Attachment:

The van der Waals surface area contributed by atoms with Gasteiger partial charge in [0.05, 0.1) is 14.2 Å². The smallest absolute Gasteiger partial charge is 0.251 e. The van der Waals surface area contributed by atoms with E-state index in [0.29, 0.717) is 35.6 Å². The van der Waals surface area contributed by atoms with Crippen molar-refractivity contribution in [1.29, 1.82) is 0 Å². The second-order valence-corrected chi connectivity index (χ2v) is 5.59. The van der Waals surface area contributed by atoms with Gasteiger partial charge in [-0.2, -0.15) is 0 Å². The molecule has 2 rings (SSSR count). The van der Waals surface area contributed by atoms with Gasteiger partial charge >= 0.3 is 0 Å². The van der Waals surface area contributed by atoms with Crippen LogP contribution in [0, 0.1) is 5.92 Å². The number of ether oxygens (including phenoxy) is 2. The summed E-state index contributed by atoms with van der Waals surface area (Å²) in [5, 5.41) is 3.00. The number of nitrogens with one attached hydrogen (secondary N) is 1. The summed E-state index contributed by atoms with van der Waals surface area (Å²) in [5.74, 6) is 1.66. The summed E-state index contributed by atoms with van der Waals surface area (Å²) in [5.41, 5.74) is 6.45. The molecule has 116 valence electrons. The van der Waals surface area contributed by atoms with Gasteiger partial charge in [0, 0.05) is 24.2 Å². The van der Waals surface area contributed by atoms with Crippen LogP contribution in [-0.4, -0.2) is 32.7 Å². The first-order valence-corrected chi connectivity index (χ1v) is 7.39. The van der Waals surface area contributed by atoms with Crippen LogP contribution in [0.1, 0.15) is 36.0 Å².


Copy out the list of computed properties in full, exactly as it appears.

The van der Waals surface area contributed by atoms with Gasteiger partial charge in [0.05, 0.1) is 14.2 Å². The smallest absolute Gasteiger partial charge is 0.251 e. The van der Waals surface area contributed by atoms with E-state index in [0.29, 0.717) is 35.6 Å². The van der Waals surface area contributed by atoms with Crippen molar-refractivity contribution in [1.29, 1.82) is 0 Å². The second-order valence-corrected chi connectivity index (χ2v) is 5.59. The van der Waals surface area contributed by atoms with Gasteiger partial charge in [-0.2, -0.15) is 0 Å². The molecule has 2 rings (SSSR count). The van der Waals surface area contributed by atoms with Gasteiger partial charge >= 0.3 is 0 Å². The van der Waals surface area contributed by atoms with Crippen LogP contribution in [0, 0.1) is 5.92 Å². The number of ether oxygens (including phenoxy) is 2. The summed E-state index contributed by atoms with van der Waals surface area (Å²) in [5, 5.41) is 3.00. The number of nitrogens with one attached hydrogen (secondary N) is 1. The summed E-state index contributed by atoms with van der Waals surface area (Å²) in [5.74, 6) is 1.66. The summed E-state index contributed by atoms with van der Waals surface area (Å²) in [5.41, 5.74) is 6.45. The molecule has 116 valence electrons. The van der Waals surface area contributed by atoms with Gasteiger partial charge in [0, 0.05) is 24.2 Å². The van der Waals surface area contributed by atoms with Crippen LogP contribution in [-0.4, -0.2) is 32.7 Å². The first-order valence-corrected chi connectivity index (χ1v) is 7.39. The van der Waals surface area contributed by atoms with Crippen LogP contribution in [0.1, 0.15) is 36.0 Å².